How do I get better at gravel biking?
Find a gravel partner
Safety comes first. Gravel biking will often take you off the beaten track and into bushland or deserted areas. Riding with a partner ensures that you have someone there to help if you become injured or lost. Plus, everything is more fun with a friend! Melbourne Gravel Grinders is a great gravel biking group to explore with.
Decide on a route
"You don’t have to go too far off the beaten track to get gravel roads in Australia,” said Miller. He recommended joining a social media group for community info and popular route recommendations, and downloading the TrailForks app. “It’s largely MTB focused, but there’s info there specifically catered to gravel too so you can piece together your own courses and routes.”
Keep your bike maintained
Learn how to clean and service your bike to keep it in top condition with this guide to maintaining your bike. You could always take your gravel bike into your local bike shop if you aren’t yet confident in your bike maintenance abilities. You will inevitably scratch paint, graze skin and blow tyres at some point during your gravel adventures, so it pays to know how to fix small issues.
Stay relaxed (and off the brakes)
Instead of fighting the bike, allow it to correct its path during forward momentum. When you stop fighting, you’ll notice that you will start to ‘float’ over tricky terrain rather than hang on for dear life. It’s also far less fatiguing to keep your hands and arms relaxed with bent elbows rather than maintaining a death-grip.
Like most vehicles, bikes are more stable at speed – especially on rough terrain. The slower you go, the more you’ll bounce. When you’re rolling, feather the rear brakes on the flats rather than slamming on the front brakes on the bumps.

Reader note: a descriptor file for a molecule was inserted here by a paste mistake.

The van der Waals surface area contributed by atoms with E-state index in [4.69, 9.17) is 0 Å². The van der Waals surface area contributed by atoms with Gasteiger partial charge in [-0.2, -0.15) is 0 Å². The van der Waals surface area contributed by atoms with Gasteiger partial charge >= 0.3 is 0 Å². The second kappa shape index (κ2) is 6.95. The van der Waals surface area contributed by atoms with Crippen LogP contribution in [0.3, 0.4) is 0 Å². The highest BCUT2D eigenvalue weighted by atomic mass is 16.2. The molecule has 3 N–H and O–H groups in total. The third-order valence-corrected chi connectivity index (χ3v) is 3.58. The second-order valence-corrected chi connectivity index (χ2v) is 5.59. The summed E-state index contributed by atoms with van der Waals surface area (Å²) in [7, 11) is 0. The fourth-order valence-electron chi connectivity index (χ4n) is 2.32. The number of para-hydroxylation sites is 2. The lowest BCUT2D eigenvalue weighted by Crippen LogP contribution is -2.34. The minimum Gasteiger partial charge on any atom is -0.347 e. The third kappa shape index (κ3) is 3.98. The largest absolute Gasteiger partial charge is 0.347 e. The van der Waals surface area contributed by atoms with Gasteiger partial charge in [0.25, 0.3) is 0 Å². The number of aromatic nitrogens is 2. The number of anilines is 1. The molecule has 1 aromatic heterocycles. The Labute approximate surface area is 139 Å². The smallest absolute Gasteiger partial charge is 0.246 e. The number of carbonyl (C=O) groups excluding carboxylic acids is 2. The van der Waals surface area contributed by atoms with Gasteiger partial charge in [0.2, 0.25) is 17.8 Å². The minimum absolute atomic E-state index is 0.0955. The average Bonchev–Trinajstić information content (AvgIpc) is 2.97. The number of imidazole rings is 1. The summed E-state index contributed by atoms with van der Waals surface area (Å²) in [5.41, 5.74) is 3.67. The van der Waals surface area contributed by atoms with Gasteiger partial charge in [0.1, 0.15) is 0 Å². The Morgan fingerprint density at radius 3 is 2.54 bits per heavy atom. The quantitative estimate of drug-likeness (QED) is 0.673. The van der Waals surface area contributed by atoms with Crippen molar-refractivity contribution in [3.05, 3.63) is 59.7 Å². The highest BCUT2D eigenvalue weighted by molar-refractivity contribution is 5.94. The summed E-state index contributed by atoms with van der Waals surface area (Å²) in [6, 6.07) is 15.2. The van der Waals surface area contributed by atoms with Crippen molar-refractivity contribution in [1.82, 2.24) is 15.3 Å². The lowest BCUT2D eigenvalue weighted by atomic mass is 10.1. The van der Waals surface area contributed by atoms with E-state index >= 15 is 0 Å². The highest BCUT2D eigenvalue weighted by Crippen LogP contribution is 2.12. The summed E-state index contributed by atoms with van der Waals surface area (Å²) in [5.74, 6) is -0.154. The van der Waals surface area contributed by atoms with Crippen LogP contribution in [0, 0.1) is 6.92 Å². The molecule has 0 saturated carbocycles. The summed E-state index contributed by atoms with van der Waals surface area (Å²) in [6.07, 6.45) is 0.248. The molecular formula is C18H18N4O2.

During descents, place your hands into the drops, keep your elbows bent, shift to the back of your seat, and bend your legs to absorb the bumps. You can hover out of your saddle on particularly hairy terrain to avoid being jolted around too much, much like a horse rider during a trot.
Learn which techniques to use on different terrain
Gravel biking is infamous for its wide array of terrains. Different surfaces require different gear and speed choices to avoid wiping out or getting bogged down. Here are some particularly tricky tracks:
Washboard / Cobblestones – use a bigger gear at a higher speed to stay on top of the stutters rather than crashing into them
Sand / Silt – use a smaller gear at a higher cadence: your speed will drop but at least you’ll move forward
Climbs – shift around in the saddle to give different muscle groups a rest as you climb. Moving to the rear of your saddle uses your glutes more, while moving to the noise engages your quads. Always keep your heels low to take stress off your calves and use larger muscle groups to power your climb.
Singletrack / Descents – look as far ahead down the trail as you can to process what’s coming and find which line you’d like to follow. Stay as loose as possible to keep your ride fluid rather than rattled.
Rotate in some strength training
Strength training will help make your cycling more powerful and efficient, and less injury prone. Lifting 2-3 days a week will quickly improve your full-body strength and stamina. Focus on moves like squats, deadlifts and plank rows: these exercises target your glutes, quads, back and core, while increasing spinal stability. Push-ups are also an excellent way to work out multiple muscle groups at once. You don’t have to join a gym if you don’t want to: your backyard can work just as well. Just remember to regularly change your moves, weights, reps or sets to prevent your muscles from adapting and plateauing.